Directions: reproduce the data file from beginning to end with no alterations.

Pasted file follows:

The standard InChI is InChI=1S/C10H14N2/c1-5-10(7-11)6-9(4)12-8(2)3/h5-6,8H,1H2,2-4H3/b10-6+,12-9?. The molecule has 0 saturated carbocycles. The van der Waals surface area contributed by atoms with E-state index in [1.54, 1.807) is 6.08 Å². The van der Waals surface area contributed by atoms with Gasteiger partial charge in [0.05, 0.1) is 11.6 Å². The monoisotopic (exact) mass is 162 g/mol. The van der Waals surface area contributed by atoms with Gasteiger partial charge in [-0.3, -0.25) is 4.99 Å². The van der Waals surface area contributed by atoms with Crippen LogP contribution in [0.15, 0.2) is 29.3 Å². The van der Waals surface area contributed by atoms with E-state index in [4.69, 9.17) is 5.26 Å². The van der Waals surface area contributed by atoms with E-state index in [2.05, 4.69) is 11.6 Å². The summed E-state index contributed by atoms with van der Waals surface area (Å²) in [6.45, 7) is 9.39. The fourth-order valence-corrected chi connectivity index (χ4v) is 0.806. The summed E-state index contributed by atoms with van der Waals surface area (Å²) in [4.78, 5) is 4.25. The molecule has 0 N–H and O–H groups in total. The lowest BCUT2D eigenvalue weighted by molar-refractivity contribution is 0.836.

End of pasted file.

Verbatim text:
The standard InChI is InChI=1S/C10H14N2/c1-5-10(7-11)6-9(4)12-8(2)3/h5-6,8H,1H2,2-4H3/b10-6+,12-9?. The molecule has 0 saturated carbocycles. The van der Waals surface area contributed by atoms with E-state index in [1.54, 1.807) is 6.08 Å². The van der Waals surface area contributed by atoms with Gasteiger partial charge in [0.05, 0.1) is 11.6 Å². The monoisotopic (exact) mass is 162 g/mol. The van der Waals surface area contributed by atoms with Gasteiger partial charge in [-0.3, -0.25) is 4.99 Å². The van der Waals surface area contributed by atoms with Crippen LogP contribution in [0.15, 0.2) is 29.3 Å². The van der Waals surface area contributed by atoms with E-state index in [4.69, 9.17) is 5.26 Å². The van der Waals surface area contributed by atoms with E-state index in [2.05, 4.69) is 11.6 Å². The summed E-state index contributed by atoms with van der Waals surface area (Å²) in [6.45, 7) is 9.39. The fourth-order valence-corrected chi connectivity index (χ4v) is 0.806. The summed E-state index contributed by atoms with van der Waals surface area (Å²) in [4.78, 5) is 4.25. The molecule has 0 N–H and O–H groups in total. The lowest BCUT2D eigenvalue weighted by molar-refractivity contribution is 0.836.